Let me start off with warm wishes from CSP on this festive day, Bhogi. Bhogi marks the last day of the traditional Indian calendar month of Marghazhi or Dhanuh Masa that typically falls during the months of December and January. This day is celebrated across the nation particularly in Punjab, Haryana, Orissa, Andhra Pradesh, Tamil Nadu, Karnataka to welcome the fresh harvest of rice, sugarcane and turmeric. On this day, people tie sugarcane outside their homes, wear new clothes, build a bonfire, which is traditionally known as Bhogi Mantalu, where they throw old and discarded items, mostly clothes, praying for fresh new beginnings. The bonfire is built in the early hours of the morning and usually lasts through the night. Lord Indra is prayed to on this day to bring rains for a good harvest the following year. On Bhogi and the following days of Surya or Thai Pongal and Kaanum Pongal, people decorate their homes with yellow flowers, perform Puja to Lord Surya and cook various sweets and savouries.
As it is the harvest festival, farmers across the country celebrate the festival with utmost joy. They perform puja to their ploughs and other farm equipments. In Punjab, Bhogi is known as Lohri. People build bonfires in the midst of the field or in front of their homes, friends and family dance around the bonfire while throwing puffed rice into the fire believing that it will ward off evil spirits and poverty from their lives while bringing joy and prosperity. Makki ki roti (cornmeal flat bread/ chapati) with Sarson ka Saag (mustard gravy) is prepared. They sing the Lohri song while dancing around the bonfire. The song speaks of nature, and their hero Dulha Bhatti who used to rob rich people and helped the poor ones. He is also known to have saved young girls from being married by force.
The state of Punjab is known as the Breadbasket of India from as long as the Indus Valley Civilisation existed. Punjab means the land of the five rivers- Chenab, Ravi, Jhelum, Beas and Sutlej. The land that has been nourished by these waters has been ever fertile and cities like Harappa and Mohenjo-Daro flourished. The main crops that were grown in this area was wheat, barley and pulses and the granaries were always overflowing. Even to this day, Punjab produces 20% of the nation’s wheat and 11% of rice. India is known to have had around 6000 varieties of rice but over the centuries, we have lost many native varieties.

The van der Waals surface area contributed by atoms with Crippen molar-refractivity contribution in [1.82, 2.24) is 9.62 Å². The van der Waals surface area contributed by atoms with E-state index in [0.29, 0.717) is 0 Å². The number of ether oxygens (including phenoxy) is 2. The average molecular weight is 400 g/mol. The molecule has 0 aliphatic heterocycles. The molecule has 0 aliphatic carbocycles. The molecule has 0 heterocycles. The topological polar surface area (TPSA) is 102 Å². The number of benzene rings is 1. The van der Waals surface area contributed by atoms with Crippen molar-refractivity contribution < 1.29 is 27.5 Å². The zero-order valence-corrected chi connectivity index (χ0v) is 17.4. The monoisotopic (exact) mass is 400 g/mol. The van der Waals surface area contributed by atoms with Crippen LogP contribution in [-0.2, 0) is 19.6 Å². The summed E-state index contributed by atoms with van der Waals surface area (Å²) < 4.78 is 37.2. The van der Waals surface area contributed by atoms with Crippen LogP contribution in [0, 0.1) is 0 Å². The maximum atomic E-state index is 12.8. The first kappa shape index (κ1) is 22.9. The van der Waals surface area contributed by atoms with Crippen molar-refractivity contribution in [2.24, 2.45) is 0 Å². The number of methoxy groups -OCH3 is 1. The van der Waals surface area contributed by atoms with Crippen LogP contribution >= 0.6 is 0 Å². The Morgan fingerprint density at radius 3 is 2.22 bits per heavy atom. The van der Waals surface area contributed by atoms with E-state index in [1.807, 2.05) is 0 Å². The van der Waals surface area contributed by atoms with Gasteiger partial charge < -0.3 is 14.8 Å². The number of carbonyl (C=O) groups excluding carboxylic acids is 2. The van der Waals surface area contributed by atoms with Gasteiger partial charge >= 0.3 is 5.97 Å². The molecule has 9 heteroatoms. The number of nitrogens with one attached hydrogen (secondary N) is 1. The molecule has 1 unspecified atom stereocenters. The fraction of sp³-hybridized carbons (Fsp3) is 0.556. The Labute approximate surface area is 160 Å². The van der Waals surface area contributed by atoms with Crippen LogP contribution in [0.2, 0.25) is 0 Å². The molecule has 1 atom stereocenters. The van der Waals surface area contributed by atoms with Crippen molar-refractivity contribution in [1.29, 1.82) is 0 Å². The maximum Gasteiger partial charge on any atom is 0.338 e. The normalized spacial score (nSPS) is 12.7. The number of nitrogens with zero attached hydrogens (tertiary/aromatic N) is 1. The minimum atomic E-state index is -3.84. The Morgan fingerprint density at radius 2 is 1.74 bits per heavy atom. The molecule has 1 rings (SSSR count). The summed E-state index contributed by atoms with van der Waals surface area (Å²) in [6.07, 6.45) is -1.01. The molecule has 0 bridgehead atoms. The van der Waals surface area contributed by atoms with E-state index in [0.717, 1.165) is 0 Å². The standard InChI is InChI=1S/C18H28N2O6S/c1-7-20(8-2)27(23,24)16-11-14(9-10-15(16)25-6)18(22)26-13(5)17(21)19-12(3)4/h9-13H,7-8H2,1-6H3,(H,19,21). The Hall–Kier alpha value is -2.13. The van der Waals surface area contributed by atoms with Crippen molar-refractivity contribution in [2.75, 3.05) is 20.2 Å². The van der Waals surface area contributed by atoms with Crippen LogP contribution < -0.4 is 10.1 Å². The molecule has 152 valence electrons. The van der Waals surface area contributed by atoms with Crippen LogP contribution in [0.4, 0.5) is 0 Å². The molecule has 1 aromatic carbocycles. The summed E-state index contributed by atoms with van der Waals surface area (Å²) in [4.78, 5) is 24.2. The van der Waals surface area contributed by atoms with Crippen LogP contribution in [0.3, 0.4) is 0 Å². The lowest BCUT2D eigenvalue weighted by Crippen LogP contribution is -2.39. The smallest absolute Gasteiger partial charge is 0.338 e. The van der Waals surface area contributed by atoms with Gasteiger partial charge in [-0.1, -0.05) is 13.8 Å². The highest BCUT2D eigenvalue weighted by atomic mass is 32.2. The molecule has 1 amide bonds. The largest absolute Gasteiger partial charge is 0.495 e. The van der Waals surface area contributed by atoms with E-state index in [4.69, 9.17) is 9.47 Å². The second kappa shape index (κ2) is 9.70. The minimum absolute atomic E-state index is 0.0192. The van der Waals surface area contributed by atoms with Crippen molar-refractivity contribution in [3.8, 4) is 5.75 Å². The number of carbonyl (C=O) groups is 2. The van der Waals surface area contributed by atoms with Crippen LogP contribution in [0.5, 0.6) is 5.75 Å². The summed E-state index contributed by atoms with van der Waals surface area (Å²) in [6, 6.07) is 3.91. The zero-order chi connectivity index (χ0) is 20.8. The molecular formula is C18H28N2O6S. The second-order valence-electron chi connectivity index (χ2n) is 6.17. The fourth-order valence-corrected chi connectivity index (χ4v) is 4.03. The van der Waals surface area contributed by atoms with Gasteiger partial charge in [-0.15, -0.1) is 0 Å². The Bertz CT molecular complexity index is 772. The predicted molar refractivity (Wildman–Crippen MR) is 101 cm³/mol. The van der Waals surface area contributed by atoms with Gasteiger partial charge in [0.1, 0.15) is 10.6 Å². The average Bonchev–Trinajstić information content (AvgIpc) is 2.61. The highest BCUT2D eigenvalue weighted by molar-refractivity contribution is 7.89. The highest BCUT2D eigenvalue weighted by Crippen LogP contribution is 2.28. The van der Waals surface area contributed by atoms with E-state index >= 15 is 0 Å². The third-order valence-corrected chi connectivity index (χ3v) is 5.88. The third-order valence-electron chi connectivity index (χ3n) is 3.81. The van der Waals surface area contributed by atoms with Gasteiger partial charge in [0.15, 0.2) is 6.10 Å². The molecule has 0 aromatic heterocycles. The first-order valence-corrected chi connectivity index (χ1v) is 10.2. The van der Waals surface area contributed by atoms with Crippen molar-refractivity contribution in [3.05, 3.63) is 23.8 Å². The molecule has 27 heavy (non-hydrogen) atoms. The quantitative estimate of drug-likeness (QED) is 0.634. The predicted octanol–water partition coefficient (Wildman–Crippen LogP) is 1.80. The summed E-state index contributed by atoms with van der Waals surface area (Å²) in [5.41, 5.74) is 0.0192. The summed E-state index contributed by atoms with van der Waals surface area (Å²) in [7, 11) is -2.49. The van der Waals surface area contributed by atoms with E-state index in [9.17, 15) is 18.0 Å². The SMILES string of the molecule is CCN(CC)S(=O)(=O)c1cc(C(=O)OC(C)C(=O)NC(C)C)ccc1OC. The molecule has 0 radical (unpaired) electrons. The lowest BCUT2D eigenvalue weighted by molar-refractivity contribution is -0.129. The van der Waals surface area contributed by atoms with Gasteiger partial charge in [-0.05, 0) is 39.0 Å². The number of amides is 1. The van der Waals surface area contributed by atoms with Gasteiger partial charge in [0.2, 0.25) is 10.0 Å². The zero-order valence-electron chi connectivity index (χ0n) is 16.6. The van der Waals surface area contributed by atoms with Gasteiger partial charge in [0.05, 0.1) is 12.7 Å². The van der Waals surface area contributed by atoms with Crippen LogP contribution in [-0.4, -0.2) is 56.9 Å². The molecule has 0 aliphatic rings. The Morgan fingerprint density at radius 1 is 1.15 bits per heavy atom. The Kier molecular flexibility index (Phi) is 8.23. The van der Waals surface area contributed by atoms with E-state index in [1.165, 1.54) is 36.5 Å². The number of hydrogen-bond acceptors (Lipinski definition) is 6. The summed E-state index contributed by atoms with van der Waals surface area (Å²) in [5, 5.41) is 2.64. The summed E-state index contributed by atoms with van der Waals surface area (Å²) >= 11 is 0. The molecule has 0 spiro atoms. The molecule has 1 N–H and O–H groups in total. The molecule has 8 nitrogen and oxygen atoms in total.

India is the 2nd largest cultivator of rice for many many civilisations. There is evidence from archaeological studies that rice has been cultivated in India as far back as 6500 BC in the Ganga valley. It is the staple grain for more than 50% of India’s population.
The farmers from Punjab have been regarded very highly across agricultural hubs of the world. Sikh farmers have made their mark in every part of the world with their fantastic skills and extremely hard-working nature. An article in The New York times praised Sikhs for saving the traditional Italian Cheese, Parmesan. Immigrants from Punjab, with their vast knowledge on dairy farming, who settled down in Italy 20 years ago are indispensable for farming in Italy. An article by the Sikh Global Village talks of two Sikhs who migrated to Argentina to become leading farm owners of Rosario de la Frontera.
Post-independence, Sikhs left the country in search of better employment opportunities. Many settled down in South-east Asia, Australia, Canada, USA, UK, and South America. They took with them the traditional farming practices. These traditional practices have been an integral part of food production in India for centuries. A review article by Sanoj Kumar Patel et al., speaks of how these traditional agricultural practices are the best approach to food security and a sustainable environment.
Traditional farming involves three main aspects- (i) cultivation via double cropping, mixed cropping, crop rotation and agro-forestry, (ii) biological method of pest management and, (iii) using locally available practices to protect crops. The authors of this article are of the view that these practices which play a very significant role in achieving overall sustainability and improvement in nutrition quality, are to be strengthened.
A quick look into our agricultural practices from the Indus valley civilisation shows not only how well the country flourished but also how newer techniques to improve crop production, animal husbandry, rain water harvesting has developed over centuries.
Sikhs have put this knowledge to use and have carved a niche for themselves in the world of agriculture. A Canadian Sikh farmer became the country’s biggest cranberry grower and is now the chairman of a marketing cooperative of cranberry farmers in the US and Canada. Yuba City, a county in California is the Mini Punjab in the USA. Sikhs with their farming skills migrated over a 100 years ago to this county and are now proud owners of hundreds of acres of land that produces peaches, prunes and walnuts. The peaches and prunes account for 95% of the total produce in the county.
Didar Singh Bains, a Sikh farmer who migrated to the US forty years ago is now the largest peach grower in California. According to him, he attributes his success to the secrets of farming that he learnt while working in the fields of Punjab.
It is safe to say that Sikhs are the best ambassadors of our traditional agricultural practices. On this auspicious day of Bhogi Pongal, we all pray that our farmers are blessed with a good harvest, prosperity and ample amount of rain until the next harvest. Happy Pongal!